Video on April 27, 2013
Bodyweight: 80.5 kg (177 lb.)
Resistance: 36 kg (79.2 lb.) kettle bell + 8 lb. (3.6 kg) weighted vest = 39.6 kg (87.2 lb.)
% of bodyweight used as added resistance for strength training: 49.3%
This is an advanced progression in strength and mental training. Once a solid base of training has been established, training for strength (maximal force production) is the next progression. Do not attempt this training until you have completed a preparatory phase of at least 3 months using added resistance in a 8 to 12 repetition range and you feel very comfortable performing the basic movement including ingress and egress from the glute-ham bench and safely positioning the kettle bell. The risk of a strain to the abdominal wall or lumbar spinal hyperextension is high if you do not have proper preparation.
1. The movement: Focus on a a normal speed concentric and a very controlled, slow eccentric with precaution to avoid the inherent risk of lumbar spinal hyperextension. Fully arrest movement at the point of maximal hip flexion (the top of the movement).
2. Visualization: Feel and picture the hip flexors pulling the trunk to the thighs and develop a mind-body connection with their function: feel their engagement through the full range of motion. View this movement as an inverse squat: in the squat you press against the floor with your soles to facilitate maximal use of the hip extensors' pushing force; this movement is the mirror opposite of the squat--pull the insteps against the glute-ham bench foot pads by dorsiflexing the ankles to facilitate maximal engagement of the hip flexors' pulling force.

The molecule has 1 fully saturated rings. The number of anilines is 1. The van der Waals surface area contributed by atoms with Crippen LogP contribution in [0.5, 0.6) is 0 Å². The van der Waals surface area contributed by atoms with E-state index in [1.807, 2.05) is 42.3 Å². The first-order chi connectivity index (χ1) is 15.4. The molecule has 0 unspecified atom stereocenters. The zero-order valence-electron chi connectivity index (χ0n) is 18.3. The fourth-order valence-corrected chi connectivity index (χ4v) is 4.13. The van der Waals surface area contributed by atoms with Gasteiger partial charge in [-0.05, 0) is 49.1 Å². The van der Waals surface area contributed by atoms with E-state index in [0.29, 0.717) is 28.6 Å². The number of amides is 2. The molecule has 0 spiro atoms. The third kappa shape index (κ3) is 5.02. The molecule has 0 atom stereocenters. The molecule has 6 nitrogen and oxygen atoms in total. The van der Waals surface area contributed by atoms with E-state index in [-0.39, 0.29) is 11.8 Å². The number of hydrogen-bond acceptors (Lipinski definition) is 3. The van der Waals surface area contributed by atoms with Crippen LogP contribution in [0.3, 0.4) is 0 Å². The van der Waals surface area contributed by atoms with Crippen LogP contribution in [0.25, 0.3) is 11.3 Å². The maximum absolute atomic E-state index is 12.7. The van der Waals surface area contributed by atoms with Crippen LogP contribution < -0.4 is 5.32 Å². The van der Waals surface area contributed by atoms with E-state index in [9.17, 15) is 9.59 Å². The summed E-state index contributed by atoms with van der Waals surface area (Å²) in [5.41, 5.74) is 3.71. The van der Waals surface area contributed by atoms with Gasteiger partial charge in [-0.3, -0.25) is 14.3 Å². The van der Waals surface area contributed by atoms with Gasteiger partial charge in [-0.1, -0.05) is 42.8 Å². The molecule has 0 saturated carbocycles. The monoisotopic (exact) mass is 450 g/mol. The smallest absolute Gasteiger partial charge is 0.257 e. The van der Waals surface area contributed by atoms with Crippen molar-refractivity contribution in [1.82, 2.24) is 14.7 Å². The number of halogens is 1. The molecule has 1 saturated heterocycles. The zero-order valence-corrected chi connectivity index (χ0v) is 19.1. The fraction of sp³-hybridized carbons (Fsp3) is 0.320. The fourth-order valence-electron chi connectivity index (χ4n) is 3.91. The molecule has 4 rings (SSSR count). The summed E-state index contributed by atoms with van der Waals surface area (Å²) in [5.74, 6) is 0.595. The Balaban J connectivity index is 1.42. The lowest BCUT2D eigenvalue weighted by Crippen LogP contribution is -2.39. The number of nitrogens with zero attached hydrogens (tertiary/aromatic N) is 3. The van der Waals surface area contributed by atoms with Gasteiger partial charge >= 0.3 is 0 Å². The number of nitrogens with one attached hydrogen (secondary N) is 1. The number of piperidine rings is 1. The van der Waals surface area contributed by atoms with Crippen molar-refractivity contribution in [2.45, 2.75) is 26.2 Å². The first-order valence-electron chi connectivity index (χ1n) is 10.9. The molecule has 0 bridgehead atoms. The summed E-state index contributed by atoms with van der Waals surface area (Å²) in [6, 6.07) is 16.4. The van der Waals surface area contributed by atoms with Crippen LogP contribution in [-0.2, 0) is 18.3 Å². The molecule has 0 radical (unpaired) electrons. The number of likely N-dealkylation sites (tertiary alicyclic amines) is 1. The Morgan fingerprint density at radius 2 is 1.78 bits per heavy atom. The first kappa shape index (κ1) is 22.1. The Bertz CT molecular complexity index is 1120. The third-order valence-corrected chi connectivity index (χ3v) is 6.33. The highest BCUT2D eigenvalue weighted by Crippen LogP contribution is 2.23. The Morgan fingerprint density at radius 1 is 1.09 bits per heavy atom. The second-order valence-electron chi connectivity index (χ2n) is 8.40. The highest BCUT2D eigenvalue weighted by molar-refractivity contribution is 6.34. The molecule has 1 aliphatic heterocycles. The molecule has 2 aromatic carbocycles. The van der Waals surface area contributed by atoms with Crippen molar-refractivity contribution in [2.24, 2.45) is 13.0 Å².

Theoretically, the best movement for strength training the hip flexors is an inverted squat with added resistance. You could perform it with gravity (inversion) boots while holding a weight but this a movement that is very hard to get into and out of, is very painful where the gravity boots attach, is difficult to do without a spotter (impossible without a spotter for true strength training), and the risk of blacking out is high due to dangerous cerebral blood pressure and poor oxygenation to the brain from the inversion, exertion, and partial breath holding. The next best movement is this movement. There is no superior training to this for increasing the rigidity (stiffness) of the entire trunk outside of gymnastics and this is the best strength movement for the integrated compound engagement of the hip flexors and the entire trunk complex that exists. Abdominals are just a piece of this whole body movement. Oxygen consumption, like squats, is very high. Breathe!
For safety, it is very important with heavy kettle bells to lift the weight to your chest from the side so as to avoid hitting your face and teeth. The video shows the proper technique for positioning the kettle bell.
Note: 6 repetitions were performed in the video. Ideally for strength training the repetition range is 1-3. Therefore, this was too light, probably by 12 lb. to achieve a maximum of 3 repetitions.